Julius Oswald watched his father as a county judge in Cooper County, Mo., in an old courthouse, but his real tip off into a law career came in college when he heard discussion of separation of church and state.

Julius Oswald watched his father as a county judge in Cooper County, Mo., in an old courthouse, but his real tip off into a law career came in college when he heard discussion of separation of church and state.

“This was at a Catholic college (Rockhurst), and I thought that was pretty interesting for an institution that’s sort of related to religion wanting separation of church and state,” Oswald said. “I was pretty well convinced it was something I wanted to do.”

Sitting in his Blue Springs office at Cochran, Oswald & Roam LLC, Oswald recalled memories during his nearly 40-year law career. After graduating with a bachelor of science degree in industrial relations from Rockhurst, Oswald earned his juris doctor from the University of Missouri-Kansas City.

In 1967, the Vietnam War was at its height, and Oswald was a recent law-school graduate. He had a difficult time gaining his first employment, but he worked briefly at a law firm in Kansas City.

Within two or three years, he started looking again. Oswald was married, and he wanted an area to settle down that had potential for growth. After looking all across Missouri, he spoke with Jack Cochran, a former classmate at UMKC, and the two decided to partner in their own Blue Springs law firm in August 1970.

“The town at that time was just about ready to break open,” Oswald said. In 1970, Blue Springs had a population of fewer than 7,000 residents. Today, its population stands at more than 54,000 residents.

“It was sort of THE place, believe it or not,” he said. “I’ve seen most of the houses built around in the area. I could write a book on some of the developers and some of the idiosyncrasies that some of those people had. It’s been fun watching them go and grow.”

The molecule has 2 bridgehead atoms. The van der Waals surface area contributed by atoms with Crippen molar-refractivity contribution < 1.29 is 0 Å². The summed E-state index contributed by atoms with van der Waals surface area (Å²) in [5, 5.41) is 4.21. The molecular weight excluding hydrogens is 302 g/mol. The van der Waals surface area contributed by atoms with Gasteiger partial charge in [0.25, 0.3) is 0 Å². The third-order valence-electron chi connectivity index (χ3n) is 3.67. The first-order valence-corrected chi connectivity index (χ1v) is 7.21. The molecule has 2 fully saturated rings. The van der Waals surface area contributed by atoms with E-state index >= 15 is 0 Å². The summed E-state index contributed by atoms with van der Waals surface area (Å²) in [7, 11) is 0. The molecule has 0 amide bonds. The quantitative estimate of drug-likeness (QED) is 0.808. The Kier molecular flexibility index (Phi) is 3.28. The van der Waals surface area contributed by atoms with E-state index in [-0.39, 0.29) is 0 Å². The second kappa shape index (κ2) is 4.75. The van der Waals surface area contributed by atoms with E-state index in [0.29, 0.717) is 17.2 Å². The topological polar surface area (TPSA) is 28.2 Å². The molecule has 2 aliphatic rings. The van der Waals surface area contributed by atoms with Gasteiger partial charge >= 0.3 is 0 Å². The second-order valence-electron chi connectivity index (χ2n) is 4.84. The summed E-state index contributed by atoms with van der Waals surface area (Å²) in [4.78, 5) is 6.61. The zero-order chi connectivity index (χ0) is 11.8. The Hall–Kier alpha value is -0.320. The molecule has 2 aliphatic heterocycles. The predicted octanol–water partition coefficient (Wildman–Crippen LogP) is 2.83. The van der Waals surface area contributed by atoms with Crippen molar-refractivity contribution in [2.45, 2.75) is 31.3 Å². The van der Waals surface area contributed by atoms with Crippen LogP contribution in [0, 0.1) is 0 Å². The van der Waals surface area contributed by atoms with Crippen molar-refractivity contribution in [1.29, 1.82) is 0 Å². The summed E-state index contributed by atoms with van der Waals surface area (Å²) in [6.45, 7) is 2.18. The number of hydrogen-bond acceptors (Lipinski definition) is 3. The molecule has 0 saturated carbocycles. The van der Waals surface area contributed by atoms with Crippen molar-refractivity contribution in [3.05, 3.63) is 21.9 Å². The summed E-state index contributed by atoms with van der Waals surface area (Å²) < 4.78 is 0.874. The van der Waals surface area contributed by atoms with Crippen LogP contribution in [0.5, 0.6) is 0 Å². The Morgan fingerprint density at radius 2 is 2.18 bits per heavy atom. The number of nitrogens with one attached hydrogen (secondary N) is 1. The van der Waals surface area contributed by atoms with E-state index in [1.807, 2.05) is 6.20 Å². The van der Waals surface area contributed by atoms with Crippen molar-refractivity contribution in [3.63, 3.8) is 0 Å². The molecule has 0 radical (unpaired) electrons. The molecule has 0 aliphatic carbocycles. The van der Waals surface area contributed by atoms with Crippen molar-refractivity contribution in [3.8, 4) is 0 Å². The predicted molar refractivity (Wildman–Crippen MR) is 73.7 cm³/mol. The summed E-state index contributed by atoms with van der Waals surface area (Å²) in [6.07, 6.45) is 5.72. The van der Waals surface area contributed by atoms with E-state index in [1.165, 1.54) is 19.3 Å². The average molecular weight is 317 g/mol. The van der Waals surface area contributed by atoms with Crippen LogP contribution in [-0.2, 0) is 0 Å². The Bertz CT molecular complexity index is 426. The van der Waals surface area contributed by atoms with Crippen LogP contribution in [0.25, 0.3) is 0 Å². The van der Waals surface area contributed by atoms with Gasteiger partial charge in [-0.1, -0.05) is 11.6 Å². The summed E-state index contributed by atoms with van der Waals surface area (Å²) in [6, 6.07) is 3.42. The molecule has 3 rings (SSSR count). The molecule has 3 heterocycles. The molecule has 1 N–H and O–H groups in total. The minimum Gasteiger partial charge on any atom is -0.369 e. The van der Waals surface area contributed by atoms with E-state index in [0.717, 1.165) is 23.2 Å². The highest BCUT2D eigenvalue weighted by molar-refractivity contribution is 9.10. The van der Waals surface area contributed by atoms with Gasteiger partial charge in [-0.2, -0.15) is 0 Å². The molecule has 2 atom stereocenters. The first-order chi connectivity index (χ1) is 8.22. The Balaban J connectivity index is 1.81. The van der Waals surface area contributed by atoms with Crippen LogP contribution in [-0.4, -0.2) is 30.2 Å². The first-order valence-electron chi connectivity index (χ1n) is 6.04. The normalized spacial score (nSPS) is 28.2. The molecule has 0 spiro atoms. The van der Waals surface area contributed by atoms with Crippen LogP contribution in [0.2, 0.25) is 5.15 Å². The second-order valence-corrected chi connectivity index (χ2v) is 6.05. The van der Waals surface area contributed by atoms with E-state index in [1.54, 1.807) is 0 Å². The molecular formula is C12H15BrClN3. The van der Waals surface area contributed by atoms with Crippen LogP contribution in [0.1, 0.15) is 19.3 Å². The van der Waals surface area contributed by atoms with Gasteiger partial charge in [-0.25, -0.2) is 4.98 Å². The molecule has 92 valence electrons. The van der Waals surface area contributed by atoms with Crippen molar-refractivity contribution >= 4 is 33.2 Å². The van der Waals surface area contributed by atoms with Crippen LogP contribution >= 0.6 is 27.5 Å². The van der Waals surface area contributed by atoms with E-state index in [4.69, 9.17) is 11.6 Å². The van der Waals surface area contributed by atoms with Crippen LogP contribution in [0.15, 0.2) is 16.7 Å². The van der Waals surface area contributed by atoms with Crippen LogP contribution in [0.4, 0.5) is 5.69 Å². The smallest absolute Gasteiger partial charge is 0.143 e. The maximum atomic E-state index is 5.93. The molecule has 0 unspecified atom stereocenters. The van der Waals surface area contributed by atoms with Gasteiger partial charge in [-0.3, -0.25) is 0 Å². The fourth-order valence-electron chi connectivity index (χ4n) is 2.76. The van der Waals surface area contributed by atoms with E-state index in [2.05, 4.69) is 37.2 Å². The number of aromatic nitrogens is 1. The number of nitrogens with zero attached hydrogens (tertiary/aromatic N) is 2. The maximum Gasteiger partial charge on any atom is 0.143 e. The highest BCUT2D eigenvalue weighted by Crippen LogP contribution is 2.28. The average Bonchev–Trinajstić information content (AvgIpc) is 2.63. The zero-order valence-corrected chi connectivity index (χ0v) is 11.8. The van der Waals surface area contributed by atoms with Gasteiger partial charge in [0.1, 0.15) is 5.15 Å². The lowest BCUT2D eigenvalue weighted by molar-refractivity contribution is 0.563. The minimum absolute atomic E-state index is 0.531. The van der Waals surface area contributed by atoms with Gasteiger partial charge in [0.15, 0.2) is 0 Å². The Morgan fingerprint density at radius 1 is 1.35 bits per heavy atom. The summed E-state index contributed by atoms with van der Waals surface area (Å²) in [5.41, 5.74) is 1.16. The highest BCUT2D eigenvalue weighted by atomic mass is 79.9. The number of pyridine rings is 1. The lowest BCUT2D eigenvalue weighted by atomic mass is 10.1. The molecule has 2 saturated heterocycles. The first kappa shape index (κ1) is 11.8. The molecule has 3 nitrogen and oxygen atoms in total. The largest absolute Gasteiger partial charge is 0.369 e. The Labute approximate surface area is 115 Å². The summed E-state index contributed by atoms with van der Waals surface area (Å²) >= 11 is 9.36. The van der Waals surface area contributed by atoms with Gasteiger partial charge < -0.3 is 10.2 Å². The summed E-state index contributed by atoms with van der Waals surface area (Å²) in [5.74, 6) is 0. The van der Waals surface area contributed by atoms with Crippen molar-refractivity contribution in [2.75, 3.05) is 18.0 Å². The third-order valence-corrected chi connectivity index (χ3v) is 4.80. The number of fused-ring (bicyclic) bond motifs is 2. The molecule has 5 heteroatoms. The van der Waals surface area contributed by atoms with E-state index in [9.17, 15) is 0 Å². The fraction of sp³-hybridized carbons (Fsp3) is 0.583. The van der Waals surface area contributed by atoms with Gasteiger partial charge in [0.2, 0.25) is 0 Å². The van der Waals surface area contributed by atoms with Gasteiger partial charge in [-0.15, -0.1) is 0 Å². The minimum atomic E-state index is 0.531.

Oswald has served as counsel for the Blue Springs School District and other school districts for more than three decades.

As the first member of his family on either side to attend college (his father’s role as a judge was what today would be considered a county commissioner), Oswald said he is a firm believer in the educational system and its ability to help students achieve their dreams.

“I think it’s done wonders to help me be successful,” he said, “financially, to some degree, but more, to be in tune to work with people, deal with people, relate to people and hopefully, help people.”

He particularly enjoys serving on committees that help select scholarship recipients. Oswald’s “biggest thrill,” he said, comes in awarding scholarships to those students who wouldn’t otherwise have the opportunity.

“It requires a letter of reference that this poor kid that they think has got a lot of potential but can’t get the grades because they’re the sole support as a senior in high school for five brothers and sisters and that sort of thing,” Oswald said.

“It just makes you cry, quite frankly. I’ve tried to help some of these kids myself. I want them to have every opportunity to get ahead.”

In a job that varies between 50 to 60 hours each week, Oswald, 67, said the “R word” of retirement is one that hasn’t been in his vocabulary.

He subscribes to about 30 periodicals, enjoys a good game of golf and admits that he’d like to get back to his horse-riding days sometime.

Few people know about Oswald’s love for ranches and horses, he said, and whenever he drives past the Flint Hills along Interstate 70 in Kansas, he’d “like to get on a horse and take off.”

But Oswald’s absolute favorite thing right now is coordinating the monthly legislative briefings in Blue Springs, which he started on his own in 1972.

He recalled that in their first 10 years, the legislators didn’t allow members of the press to attend the briefings.

“I have so much fun with those guys,” Oswald said with a laugh. “I still have a lot of fun with it because those guys are only human.”